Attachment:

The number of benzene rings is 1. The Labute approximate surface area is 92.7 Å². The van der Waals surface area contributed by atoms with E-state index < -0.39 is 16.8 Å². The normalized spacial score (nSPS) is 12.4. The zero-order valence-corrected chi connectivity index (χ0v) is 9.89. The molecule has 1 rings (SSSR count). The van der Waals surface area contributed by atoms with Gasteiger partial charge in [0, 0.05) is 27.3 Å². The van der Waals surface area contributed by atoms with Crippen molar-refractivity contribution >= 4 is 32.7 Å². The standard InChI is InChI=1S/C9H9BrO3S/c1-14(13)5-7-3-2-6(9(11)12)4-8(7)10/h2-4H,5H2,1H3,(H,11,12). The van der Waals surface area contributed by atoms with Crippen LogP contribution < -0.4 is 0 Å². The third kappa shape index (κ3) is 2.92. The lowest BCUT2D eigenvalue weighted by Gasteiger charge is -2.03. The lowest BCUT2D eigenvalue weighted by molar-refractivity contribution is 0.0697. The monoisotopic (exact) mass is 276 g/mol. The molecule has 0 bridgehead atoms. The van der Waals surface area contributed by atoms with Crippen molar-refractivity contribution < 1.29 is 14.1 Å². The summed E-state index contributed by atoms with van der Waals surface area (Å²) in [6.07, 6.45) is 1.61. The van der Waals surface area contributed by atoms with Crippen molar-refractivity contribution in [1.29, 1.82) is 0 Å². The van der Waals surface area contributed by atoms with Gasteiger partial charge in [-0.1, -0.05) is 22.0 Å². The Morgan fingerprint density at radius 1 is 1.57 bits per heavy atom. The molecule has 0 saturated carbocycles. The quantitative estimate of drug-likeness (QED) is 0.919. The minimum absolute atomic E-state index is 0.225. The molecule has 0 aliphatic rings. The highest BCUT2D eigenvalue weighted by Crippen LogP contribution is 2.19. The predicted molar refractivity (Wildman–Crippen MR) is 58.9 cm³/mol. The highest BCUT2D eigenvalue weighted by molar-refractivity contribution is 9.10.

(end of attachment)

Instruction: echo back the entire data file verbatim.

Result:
The number of benzene rings is 1. The Labute approximate surface area is 92.7 Å². The van der Waals surface area contributed by atoms with E-state index < -0.39 is 16.8 Å². The normalized spacial score (nSPS) is 12.4. The zero-order valence-corrected chi connectivity index (χ0v) is 9.89. The molecule has 1 rings (SSSR count). The van der Waals surface area contributed by atoms with Gasteiger partial charge in [0, 0.05) is 27.3 Å². The van der Waals surface area contributed by atoms with Crippen molar-refractivity contribution >= 4 is 32.7 Å². The standard InChI is InChI=1S/C9H9BrO3S/c1-14(13)5-7-3-2-6(9(11)12)4-8(7)10/h2-4H,5H2,1H3,(H,11,12). The van der Waals surface area contributed by atoms with Crippen LogP contribution < -0.4 is 0 Å². The third kappa shape index (κ3) is 2.92. The lowest BCUT2D eigenvalue weighted by Gasteiger charge is -2.03. The lowest BCUT2D eigenvalue weighted by molar-refractivity contribution is 0.0697. The monoisotopic (exact) mass is 276 g/mol. The molecule has 0 bridgehead atoms. The van der Waals surface area contributed by atoms with Crippen molar-refractivity contribution < 1.29 is 14.1 Å². The summed E-state index contributed by atoms with van der Waals surface area (Å²) in [6.07, 6.45) is 1.61. The van der Waals surface area contributed by atoms with Crippen molar-refractivity contribution in [1.29, 1.82) is 0 Å². The van der Waals surface area contributed by atoms with Gasteiger partial charge in [-0.1, -0.05) is 22.0 Å². The Morgan fingerprint density at radius 1 is 1.57 bits per heavy atom. The molecule has 0 saturated carbocycles. The quantitative estimate of drug-likeness (QED) is 0.919. The minimum absolute atomic E-state index is 0.225. The molecule has 0 aliphatic rings. The highest BCUT2D eigenvalue weighted by Crippen LogP contribution is 2.19. The predicted molar refractivity (Wildman–Crippen MR) is 58.9 cm³/mol. The highest BCUT2D eigenvalue weighted by molar-refractivity contribution is 9.10.